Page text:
(What Matt Lauer Got It Right! The Proper use of the word “Humility.”) Disgraced NBC anchor Matt said, “…The last two days have forced me to take a very hard look at my own troubling flaws. It’s been humbling. I am blessed to be surrounded by the people I love.”)
Oh Lord it’s Hard to be Humble, When You’re Perfect in Every Way
“Humility is the worst form of conceit, Mister Bond.” -Ernst Stavro Blofeld to 007 in “Diamonds Are Forever”
Blofeld! And some people quote Shakespeare!
This essay is nothing more than a study of the use of the word “humbled.” I absolutely mean no offense, and I mean “zero,” toward the people who have used the word and the related expressions in the past in the manner I wish to dissect. You see, I often wonder if perhaps this word is misused? Misunderstood? Abused?
I was perusing the worldly events and came across yet another statement by someone winning something, and then being…humbled…and that confused me. “I am humbled,” they say. They won Wimbledon and they are…humbled?
Most often this is from someone who is being complimented and wants to brag to the world about the compliment and yet, at the same time, tries to offset the obvious, blatant brag, with a claim of suddenly being “humbled” by the compliment and, or by the person paying the compliment.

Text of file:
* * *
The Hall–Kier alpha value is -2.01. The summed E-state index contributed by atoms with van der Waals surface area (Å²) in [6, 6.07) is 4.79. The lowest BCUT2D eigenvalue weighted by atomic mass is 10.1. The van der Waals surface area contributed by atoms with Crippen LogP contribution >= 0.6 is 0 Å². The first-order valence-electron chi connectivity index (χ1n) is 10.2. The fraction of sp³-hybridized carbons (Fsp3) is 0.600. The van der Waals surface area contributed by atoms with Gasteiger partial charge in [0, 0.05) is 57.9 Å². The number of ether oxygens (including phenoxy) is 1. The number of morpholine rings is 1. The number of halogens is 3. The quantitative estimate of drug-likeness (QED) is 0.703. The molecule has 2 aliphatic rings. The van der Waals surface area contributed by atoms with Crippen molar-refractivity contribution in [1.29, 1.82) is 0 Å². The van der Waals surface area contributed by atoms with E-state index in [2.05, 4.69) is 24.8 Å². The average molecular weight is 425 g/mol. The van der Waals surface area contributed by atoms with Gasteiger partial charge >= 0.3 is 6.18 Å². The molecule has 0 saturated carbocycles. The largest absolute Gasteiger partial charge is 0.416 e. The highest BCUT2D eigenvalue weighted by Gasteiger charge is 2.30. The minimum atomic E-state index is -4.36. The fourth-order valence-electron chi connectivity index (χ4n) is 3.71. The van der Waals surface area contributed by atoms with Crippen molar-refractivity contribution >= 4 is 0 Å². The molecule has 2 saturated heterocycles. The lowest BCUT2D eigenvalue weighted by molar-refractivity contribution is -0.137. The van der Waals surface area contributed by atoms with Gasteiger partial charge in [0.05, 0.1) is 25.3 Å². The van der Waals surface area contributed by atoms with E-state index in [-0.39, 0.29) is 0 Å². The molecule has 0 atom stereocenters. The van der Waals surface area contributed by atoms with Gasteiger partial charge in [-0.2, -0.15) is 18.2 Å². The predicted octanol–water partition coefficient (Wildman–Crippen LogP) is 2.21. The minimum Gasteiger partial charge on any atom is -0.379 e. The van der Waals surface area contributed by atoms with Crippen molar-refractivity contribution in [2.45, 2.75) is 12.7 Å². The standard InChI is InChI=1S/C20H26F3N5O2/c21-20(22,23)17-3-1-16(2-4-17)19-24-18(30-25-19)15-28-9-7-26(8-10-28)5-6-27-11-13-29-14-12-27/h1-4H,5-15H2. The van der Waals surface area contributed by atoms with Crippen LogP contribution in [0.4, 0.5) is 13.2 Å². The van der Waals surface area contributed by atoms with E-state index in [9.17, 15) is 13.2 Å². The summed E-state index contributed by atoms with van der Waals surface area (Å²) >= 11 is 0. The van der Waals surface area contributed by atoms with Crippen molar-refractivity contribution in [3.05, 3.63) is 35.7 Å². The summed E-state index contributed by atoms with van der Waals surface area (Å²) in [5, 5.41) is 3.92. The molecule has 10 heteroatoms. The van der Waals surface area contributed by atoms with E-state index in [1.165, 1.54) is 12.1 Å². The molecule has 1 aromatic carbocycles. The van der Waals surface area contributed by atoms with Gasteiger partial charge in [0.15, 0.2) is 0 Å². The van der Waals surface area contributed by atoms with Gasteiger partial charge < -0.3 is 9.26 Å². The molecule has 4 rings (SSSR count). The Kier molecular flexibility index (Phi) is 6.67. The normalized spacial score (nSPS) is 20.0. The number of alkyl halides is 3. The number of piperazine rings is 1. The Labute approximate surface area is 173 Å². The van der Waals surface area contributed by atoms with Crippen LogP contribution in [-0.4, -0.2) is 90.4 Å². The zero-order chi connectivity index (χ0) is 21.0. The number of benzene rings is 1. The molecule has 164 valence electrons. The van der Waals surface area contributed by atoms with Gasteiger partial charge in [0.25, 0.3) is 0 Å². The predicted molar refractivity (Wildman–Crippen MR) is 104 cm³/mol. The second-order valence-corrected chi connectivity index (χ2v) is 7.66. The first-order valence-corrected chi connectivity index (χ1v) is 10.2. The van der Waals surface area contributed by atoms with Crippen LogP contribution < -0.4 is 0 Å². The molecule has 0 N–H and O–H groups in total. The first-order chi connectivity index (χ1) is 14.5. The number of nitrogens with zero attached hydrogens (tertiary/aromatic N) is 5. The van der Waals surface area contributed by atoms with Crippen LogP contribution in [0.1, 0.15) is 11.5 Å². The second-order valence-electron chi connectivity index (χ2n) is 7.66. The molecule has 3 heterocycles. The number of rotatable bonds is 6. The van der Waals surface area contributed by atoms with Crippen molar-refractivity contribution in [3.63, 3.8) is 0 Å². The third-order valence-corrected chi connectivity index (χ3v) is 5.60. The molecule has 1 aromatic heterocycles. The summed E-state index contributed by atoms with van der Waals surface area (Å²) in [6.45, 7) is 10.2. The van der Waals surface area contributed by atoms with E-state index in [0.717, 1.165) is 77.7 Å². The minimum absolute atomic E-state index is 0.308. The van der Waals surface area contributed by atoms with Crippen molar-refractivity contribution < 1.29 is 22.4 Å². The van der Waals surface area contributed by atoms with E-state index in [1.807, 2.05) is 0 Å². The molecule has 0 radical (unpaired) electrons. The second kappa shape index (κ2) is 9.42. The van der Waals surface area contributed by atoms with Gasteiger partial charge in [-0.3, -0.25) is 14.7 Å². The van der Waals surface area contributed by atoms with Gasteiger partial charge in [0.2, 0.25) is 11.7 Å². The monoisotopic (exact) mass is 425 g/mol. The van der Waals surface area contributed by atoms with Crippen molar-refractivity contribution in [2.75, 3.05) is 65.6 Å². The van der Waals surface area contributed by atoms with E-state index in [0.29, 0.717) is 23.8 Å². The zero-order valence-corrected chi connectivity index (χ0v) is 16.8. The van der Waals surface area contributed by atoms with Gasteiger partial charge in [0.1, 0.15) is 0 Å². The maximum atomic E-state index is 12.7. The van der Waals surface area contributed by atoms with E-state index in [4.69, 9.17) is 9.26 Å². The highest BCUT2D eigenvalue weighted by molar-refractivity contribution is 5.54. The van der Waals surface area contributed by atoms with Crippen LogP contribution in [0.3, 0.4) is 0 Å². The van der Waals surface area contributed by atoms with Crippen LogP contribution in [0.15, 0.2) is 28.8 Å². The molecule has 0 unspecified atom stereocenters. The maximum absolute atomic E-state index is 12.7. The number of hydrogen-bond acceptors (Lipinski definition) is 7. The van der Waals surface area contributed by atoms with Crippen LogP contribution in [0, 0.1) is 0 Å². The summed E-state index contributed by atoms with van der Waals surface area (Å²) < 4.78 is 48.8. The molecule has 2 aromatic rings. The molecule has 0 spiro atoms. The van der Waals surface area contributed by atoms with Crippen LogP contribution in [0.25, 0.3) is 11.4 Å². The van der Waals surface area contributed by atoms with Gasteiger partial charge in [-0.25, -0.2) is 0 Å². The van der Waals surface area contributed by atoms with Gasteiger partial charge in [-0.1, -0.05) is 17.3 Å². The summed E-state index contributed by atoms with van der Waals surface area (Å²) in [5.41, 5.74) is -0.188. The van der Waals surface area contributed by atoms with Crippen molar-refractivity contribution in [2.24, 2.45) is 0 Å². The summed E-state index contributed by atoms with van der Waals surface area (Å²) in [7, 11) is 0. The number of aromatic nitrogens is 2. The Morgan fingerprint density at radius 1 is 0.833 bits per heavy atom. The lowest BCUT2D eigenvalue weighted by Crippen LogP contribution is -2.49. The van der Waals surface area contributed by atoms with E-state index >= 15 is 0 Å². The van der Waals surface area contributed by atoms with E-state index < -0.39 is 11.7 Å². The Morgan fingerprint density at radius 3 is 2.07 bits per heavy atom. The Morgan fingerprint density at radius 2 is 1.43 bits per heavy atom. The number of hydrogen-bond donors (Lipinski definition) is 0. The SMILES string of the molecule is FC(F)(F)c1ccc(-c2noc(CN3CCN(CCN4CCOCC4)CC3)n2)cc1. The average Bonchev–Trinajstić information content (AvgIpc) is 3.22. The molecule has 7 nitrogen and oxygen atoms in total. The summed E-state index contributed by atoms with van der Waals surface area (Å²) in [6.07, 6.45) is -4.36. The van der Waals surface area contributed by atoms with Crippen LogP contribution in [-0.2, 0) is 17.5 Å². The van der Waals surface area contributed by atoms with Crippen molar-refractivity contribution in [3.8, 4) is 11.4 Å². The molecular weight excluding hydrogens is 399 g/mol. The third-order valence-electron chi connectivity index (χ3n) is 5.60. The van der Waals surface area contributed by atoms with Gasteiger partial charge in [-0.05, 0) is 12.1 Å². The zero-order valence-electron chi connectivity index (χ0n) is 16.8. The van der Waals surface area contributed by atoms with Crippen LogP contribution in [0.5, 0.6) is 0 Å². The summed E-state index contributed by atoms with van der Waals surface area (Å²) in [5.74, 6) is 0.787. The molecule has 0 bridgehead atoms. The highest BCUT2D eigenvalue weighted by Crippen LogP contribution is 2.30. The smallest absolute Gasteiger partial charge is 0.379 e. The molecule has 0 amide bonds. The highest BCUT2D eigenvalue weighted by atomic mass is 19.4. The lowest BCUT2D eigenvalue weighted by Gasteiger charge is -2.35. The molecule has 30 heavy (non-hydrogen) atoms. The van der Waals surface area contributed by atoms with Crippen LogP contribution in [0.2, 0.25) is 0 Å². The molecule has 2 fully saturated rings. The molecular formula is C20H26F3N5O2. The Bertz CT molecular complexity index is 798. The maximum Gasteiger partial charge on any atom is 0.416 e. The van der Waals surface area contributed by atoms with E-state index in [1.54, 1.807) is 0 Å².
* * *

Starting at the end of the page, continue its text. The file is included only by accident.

“I am bragging! Oh, but I am humbled, so I am not bragging.”
- Example 1: “Pete Smith said I was terrific. Pete Smith is famous. I am humbled.”
- Example 2: “Members of the Academy. Thank you for this award. I am humbled.”
- Example 3: “People seek my advice from all over the world. I am humbled.”
No you’re not. You actually want to light off a firecracker. Instead you stick out a pouty lip and claim you are humbled. Every time I hear that someone was humbled by this or that uplifting compliment or award, it causes a rhetorical stumble-step, a hiccup in my brain. Make no mistake I am no George Safire, I humbly admit. I can’t help but think, is this the proper use of the word “humbled?” I mean, people who are really humbled are actually being put down in their place, a lower place, aren’t they? And, that place is lower than where they started? Not uplifted, but down-played. Ever hear of “forced to eat humble pie?”
If you won these accolades, actually you are not really humbled. If Pete Smith is great, and he thinks you are great, or people all around the world think you are an expert, or you won the Oscar, Emmy, Beanie or Whammy, then you should be described with number of adjectives. Better words like happy. Or, proud. Beaming. Arrogant. Amazed. Bedazzled. Grateful. Confused. Undeserving, Surprised or Shocked. Bragging. Uplifted even! Certainly uplifted. And yes, you might accept this uplifting moment with a bit of that old, ‘aw shucks’ humility. “Twas nothing!” Or, how about ‘I was lucky.’ You may act with humility, but you are not humbled. You are not eating that crappy old, nasty old humble pie.